Part I: Hayes in Cincinnati
A day in the life of a Cincinnati lawyer in 1850.
A continuing, slightly humorous series to raise awareness of Rutherford B. Hayes and erect a statue of him in Cincinnati.
As I mentioned in the past, I have been spending some time reading President Hayes’s online diary and letters from the time he was in Cincinnati. A lot of his entries are fascinating, giving a glimpse of not only his life, but life in the Cincinnati at the height of the City's growth prior to the Civil War. One of my favorite letters so far is a letter to his Uncle, Sardis Birchard, dated February 19, 1850. The geek in me finds it so interesting . . .
The excerpts below begin at the second paragraph after the greeting "Dear Uncle":
Mrs. Valette's thinking of my place of worship reminds me that I have never given you a detailed account of my way of living and spending time, and, therefore, thinking it may perhaps interest her if it does not you, I will try to give you a picture of my days. My office is in the "Law Buildings." The lower story is occupied by two express offices, an auction store, and a telegraph office; the upper stories by about eighteen lawyers, three or four architects, and a loafer or two, about one-third of whom sleep in their offices or rooms adjoining. The rooms rent for about ten dollars per month each. Our office is one of the best, if not the best, in the building. In one corner of the room, about twelve feet square is partitioned off for a bedroom, in which are two husk mattresses on bunks the size of Mrs. Valette's lounge, a washstand, a bureau, and divers pegs on which hang divers dusty garments. In the morning about 5 o'clock, an Irishman (who is not a Son of Temperance) comes in and builds a fire and sweeps out the office; about seven (more or less) the newsboy comes with the daily paper, and we get up, scratch open our eyes, read the news, and go to breakfast.
QCS Note: The Valettes were residents of Fremont and friends of the Hayes’s. Uncle Sardis lived at their estate at different times from what I’ve gathered. The Law Building, based on another entry, was on the south side of Third Street, between Main & Sycamore Streets, directly opposite the Henrie House. I particularly love the mention of the Irishman.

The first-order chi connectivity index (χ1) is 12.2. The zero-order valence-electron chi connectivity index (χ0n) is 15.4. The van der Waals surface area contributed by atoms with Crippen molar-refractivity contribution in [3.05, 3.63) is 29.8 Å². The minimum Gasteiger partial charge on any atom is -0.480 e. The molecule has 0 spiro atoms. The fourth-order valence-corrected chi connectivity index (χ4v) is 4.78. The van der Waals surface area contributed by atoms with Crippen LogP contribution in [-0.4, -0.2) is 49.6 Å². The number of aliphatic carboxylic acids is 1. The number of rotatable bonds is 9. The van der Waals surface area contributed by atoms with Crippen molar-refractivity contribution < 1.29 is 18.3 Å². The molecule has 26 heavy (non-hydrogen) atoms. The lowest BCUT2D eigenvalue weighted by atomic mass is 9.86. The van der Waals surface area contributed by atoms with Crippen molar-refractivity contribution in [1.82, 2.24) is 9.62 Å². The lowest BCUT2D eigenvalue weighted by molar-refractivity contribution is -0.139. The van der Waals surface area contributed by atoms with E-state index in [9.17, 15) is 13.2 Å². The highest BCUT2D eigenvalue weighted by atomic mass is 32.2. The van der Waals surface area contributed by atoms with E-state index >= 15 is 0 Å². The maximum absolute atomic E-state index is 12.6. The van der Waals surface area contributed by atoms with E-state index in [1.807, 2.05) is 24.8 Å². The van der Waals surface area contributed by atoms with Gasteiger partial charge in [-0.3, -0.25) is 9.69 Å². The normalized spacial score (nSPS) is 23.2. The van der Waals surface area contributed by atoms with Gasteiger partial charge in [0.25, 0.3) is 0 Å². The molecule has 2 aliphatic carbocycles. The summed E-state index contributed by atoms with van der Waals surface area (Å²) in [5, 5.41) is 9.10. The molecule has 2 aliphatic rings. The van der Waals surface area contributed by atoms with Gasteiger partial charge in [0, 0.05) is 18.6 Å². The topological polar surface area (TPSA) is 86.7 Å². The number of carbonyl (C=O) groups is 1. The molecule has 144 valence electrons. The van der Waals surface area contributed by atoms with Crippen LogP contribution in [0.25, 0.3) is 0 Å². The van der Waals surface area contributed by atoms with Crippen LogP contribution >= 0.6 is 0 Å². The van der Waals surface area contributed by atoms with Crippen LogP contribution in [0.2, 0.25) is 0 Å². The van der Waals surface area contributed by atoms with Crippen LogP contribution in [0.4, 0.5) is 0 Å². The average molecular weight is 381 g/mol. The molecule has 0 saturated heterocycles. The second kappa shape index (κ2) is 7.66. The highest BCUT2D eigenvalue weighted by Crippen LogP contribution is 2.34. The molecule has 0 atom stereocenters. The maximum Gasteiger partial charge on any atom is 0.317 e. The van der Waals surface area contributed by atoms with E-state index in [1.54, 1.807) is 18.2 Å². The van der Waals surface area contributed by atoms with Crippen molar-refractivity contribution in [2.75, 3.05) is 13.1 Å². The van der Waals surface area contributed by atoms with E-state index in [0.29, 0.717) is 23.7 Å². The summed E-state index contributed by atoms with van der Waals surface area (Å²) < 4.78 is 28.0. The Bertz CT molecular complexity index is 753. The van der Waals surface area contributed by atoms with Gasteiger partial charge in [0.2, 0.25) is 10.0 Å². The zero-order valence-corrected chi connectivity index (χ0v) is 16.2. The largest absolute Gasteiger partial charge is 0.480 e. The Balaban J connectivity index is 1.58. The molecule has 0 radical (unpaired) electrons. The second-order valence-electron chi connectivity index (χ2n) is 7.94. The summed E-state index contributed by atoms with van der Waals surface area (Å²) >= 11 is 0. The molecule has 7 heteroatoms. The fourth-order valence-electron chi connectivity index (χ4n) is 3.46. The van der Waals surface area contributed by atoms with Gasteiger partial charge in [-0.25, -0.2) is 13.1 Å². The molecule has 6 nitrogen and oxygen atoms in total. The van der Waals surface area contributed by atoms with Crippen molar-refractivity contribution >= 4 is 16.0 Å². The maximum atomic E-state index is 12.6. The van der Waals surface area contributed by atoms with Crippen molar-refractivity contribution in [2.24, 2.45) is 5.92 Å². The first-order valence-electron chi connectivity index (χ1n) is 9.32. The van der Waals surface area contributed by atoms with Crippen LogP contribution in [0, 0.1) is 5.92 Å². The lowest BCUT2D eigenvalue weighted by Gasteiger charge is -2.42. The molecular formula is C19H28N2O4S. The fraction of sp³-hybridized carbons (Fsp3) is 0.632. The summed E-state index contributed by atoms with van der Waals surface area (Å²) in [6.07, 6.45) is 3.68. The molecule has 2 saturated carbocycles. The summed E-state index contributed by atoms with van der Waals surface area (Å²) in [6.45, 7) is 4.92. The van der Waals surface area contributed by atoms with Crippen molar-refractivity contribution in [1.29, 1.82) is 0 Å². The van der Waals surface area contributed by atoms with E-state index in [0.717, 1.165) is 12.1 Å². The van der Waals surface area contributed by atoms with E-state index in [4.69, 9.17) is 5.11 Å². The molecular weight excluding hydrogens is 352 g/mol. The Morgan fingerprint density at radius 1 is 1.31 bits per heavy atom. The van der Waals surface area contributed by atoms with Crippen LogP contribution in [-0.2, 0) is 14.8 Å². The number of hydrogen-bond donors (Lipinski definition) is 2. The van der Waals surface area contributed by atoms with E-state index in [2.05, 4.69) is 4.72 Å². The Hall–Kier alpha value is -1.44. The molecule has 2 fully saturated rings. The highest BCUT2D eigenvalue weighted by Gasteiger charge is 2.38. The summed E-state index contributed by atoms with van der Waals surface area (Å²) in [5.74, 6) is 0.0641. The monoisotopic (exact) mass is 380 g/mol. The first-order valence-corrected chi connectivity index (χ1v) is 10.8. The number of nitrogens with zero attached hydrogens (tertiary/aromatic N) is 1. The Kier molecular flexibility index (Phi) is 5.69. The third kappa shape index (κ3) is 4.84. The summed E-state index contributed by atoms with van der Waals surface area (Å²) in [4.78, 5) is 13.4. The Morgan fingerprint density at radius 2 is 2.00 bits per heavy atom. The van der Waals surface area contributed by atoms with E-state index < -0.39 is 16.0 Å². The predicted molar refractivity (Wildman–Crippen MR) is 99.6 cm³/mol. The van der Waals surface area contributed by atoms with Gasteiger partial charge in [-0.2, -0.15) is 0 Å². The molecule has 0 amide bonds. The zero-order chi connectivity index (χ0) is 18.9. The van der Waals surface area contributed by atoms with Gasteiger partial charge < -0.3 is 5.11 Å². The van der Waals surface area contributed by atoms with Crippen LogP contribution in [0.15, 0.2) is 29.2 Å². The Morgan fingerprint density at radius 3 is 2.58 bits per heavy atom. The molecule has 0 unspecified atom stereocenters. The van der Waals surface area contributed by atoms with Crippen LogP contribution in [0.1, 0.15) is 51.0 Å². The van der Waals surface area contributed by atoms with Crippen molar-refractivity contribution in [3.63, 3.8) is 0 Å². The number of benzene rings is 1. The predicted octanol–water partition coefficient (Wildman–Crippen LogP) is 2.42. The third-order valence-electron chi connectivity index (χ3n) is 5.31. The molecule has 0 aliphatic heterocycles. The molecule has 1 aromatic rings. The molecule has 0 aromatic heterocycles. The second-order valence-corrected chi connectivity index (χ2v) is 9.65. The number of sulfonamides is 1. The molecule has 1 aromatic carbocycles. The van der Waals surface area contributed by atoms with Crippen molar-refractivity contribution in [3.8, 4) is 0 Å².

Photo of Henrie House from Library's Cincinnati Memory Project. Next paragraph . . .
My boarding-house is three squares off. A very respectable set of boarders;--one Old School Presbyterian clergyman, four or five intelligent Scotch merchants, also Presbyterians (but not members of our preacher's church), and strong on doctrinal points, an agreeable lawyer and his lady (an old schoolmate of Fanny's), a young Methodist New Yorker who is always getting the worst of the argument from the Scotchmen, an insurance broker from Connecticut, very like John Pease, and with more sense than all the rest, two or three nondescripts, an old widow lady, great on homoeopathy and Swedenborgianism, a son of hers about forty who echoes his mother's sentiments most dutifully, and myself.
QCS Note: So as I count it there were upwards of fifteen boarders, including Rutherford Hayes! Fanny is his beloved sister.
Next paragraph . . .
While we are gone to breakfast, our Irishman and his wife make up the beds, bring water, and brush off the dust, never omitting to arrange all the books and papers on our tables right wrong exactly.
After breakfast, I read law student-fashion till noon, when one of us go to the postoffice and then read news and letters, if there are any, until dinner. Every few days a forenoon is spent in court, if anything interesting is going on. Dinner at one o'clock. Remain in the office until near four, when we sally out to call on friends or ladies--in short, in search of prey. About half-past five, I go to the gymnasium where I often meet Mat Stem and occasionally Glenn; Glenn you know is pussy [pursy]. He works hard and looks among the youngsters who are seen there like a whale in Green Creek. About half our evenings are spent in the office--one or two evenings a week with the ladies, and one or two at lectures, Sons [of Temperance], or something of that sort. Among the lawyers in this building are Judge Walker, Judge Read, Tom Gallagher, Gholson & Minor, etc.--all clever and social.
QCS Note: Hayes mentions "one of us go to the postoffice" which would at this time imply either he or another lawyer and friend John W. Herron with whom he shared an office. John Herron would go on to become a District Attorney and he was the father of the future wife of President William Howard Taft, Helen Herron Taft.
Photo of the Cincinnati Post Office until 1853 from Library's Cincinnati Memory Project.
To continue reading the entire entry where he discusses church, clubs and his law practice, click here.
Next . . . Part II: Hayes in Cincinnati – Cincinnati Literary Club